Image Image Image Image Image Image Image Image Image Image

Fostering Sustainability and Innovation in Agriculture

Scroll to top


Maine Food Atlas Maps Local Food Resources Across the Pine Tree State

September 20, 2015 |

A screenshot of the Maine Food Atlas shows vital information for a participating garden. (image courtesy Ken Morse/The Maine Food Atlas)

A screenshot of the Maine Food Atlas shows vital information for a participating garden. (image courtesy Ken Morse/The Maine Food Atlas)

A food hub here, a farmers’ market there, and CSA’s both here and there—what is the best way to find local foods? In Maine, this question is being addressed by The Maine Food Atlas.

Created by the Maine Network of Community Food Councils, The Maine Food Atlas is designed to map local food assets throughout the state to enhance food security and improve food quality throughout the state.

The Maine Food Atlas is an interactive website that lists local food assets in the following categories: food production, processing and manufacturing, distribution and storage, local food outlets, food access and nutrition, and education and support.

“We’re trying to rebuild community food systems, with less reliance on industrial agriculture and imported foods,” says Ken Morse, coordinator of Maine Network of Community Food Councils.

Currently, the site is in beta testing, but according to Stephen Engle, director of the Center for Community GIS (a collaborator of the site), it is about to come out of beta.

Engle emphasizes that anyone in Maine with a local food asset can add themselves to the site, which will undergo some improvements and enhancements during the next few months.

Morse sees The Maine Food Atlas as a natural result of a significant agricultural renaissance taking place in the state.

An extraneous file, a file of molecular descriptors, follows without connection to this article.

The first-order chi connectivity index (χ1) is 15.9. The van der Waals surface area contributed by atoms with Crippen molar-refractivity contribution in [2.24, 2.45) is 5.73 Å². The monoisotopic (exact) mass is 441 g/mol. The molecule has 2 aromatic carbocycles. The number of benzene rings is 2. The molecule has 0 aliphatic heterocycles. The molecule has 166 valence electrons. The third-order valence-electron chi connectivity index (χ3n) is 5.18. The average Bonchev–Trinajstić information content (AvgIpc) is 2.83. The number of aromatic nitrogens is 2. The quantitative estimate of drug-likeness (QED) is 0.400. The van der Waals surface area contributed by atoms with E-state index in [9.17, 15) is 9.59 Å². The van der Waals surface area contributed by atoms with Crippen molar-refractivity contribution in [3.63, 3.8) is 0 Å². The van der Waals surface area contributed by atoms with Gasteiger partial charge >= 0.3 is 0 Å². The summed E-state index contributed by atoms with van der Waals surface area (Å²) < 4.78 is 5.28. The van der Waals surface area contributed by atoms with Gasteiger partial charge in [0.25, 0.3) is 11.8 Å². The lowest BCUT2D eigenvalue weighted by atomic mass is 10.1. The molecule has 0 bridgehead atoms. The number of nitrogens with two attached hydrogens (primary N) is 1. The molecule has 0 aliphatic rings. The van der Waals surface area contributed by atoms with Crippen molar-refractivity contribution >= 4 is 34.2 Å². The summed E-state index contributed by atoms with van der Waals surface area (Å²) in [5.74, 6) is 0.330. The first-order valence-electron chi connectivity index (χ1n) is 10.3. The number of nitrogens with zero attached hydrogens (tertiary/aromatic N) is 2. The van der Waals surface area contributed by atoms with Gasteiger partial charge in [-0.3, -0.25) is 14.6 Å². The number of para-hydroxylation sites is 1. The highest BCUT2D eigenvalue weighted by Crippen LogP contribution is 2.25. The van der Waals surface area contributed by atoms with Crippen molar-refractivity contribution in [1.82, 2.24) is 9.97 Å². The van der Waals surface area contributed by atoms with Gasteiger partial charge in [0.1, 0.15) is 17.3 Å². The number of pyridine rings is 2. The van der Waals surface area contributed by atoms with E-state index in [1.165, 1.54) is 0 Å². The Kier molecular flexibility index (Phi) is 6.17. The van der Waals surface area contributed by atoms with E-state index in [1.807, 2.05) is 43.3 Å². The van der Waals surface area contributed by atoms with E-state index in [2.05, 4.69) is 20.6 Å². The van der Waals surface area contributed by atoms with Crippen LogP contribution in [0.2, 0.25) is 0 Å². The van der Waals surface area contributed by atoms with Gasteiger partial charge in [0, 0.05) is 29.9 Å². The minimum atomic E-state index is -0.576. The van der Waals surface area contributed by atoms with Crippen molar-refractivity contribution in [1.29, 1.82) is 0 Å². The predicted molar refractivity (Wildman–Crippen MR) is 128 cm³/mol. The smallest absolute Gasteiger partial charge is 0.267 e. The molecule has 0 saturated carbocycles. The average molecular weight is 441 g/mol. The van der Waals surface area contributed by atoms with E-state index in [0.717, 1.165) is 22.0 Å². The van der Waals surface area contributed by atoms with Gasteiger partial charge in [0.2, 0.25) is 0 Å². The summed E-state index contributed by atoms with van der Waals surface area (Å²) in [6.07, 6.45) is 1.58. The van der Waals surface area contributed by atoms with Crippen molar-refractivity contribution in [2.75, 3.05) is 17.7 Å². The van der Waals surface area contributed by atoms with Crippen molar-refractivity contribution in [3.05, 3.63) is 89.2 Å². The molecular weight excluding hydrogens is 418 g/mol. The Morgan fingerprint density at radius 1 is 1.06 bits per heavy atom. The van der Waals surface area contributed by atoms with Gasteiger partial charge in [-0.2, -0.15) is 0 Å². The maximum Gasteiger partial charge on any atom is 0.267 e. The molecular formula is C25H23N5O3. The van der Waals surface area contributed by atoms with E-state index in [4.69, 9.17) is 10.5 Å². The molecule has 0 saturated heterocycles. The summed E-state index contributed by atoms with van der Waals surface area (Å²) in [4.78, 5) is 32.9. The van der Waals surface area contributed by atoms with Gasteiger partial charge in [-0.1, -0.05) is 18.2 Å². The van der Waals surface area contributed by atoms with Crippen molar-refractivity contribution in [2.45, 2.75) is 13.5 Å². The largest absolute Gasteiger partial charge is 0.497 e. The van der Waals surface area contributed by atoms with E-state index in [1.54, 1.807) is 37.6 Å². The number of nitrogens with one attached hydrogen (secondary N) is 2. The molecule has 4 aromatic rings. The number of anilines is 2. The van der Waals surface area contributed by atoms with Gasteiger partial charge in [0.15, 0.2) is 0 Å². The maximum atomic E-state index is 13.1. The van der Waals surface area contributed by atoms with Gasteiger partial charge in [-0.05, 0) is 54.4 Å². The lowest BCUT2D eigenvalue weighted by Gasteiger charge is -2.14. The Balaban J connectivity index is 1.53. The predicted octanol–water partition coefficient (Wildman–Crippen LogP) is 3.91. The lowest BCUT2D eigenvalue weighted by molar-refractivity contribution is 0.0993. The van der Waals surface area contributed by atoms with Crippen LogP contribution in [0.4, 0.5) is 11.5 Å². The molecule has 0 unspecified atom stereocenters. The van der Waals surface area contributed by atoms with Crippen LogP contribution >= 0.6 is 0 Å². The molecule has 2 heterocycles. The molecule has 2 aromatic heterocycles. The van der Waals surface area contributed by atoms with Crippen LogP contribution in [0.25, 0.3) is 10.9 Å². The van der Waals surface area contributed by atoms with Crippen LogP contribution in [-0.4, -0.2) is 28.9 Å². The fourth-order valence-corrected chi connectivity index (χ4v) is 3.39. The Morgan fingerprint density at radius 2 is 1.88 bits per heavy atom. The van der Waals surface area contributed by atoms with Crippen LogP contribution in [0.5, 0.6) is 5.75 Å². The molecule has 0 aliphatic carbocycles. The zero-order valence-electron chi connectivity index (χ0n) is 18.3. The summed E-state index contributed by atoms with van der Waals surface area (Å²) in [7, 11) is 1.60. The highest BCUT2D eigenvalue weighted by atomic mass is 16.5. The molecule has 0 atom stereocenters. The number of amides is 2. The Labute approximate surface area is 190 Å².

“In Maine, a significant agriculture revival is going on,” he says. “We’re moving and scaling up as a group, with all sorts of networks coming together.”

Some of these groups include the Maine Organic Farmers and Gardeners Association, Maine Farmland Trust, and Maine Food Strategy.

So far, according to Morse, The Maine Food Atlas is relying on word-of-mouth for more participation. This method has been working.

“Community food councils are adopting this as a component of their local work, along with schools and food pantries,” he says.

The goal is to have a site that gives users access to rich and varied content and information regarding local food resources in Maine (with growers playing a part by sharing their own names on the Food Atlas page).

Engle says that The Maine Food Atlas models similar efforts in other states, including the Vermont Food System Atlas and the Maryland Food System Map.

Even though The Maine Food Atlas has come a long way since its beginning and is coming out of beta testing, Morse says the work is just beginning. He has a vision of the site hosting a myriad of photos, partnering with other organization, and adding more capacity.

“There is a potential for partnership with many groups,” he says. “For example, maple syrup folks can pull relevant maps from the Atlas. There is huge potential over time with these partnerships.”

Engle would eventually like to see certain designated users of the site as moderators, along with regional site groupings. He also eyes a possible future collaboration with the Good Shepherd Food Bank, a prominent Maine food aid group.

Morse would like the site to feature listings of schools and colleges that are involved in the local food movement.

Regardless of how extensive the site becomes, both Morse and Engle know that keeping the Atlas up-to-date is of the highest importance—otherwise, it will become irrelevant.

In the meantime, they are both excited about the possibilities the site offers.

“Now we’re just scratching the surface,” says Morse.

Startup funding for this project was provided by the Elmina B. Sewall Foundation, but now Morse and Engle are working to make the Maine Food Atlas financially sustainable. To that end, Engle says there is room for possible sponsorship revenue opportunities. This is important because Engle would like to keep the site free for users.

“There will be fewer people (as users) if there is a cost,” he says.

Submit a Comment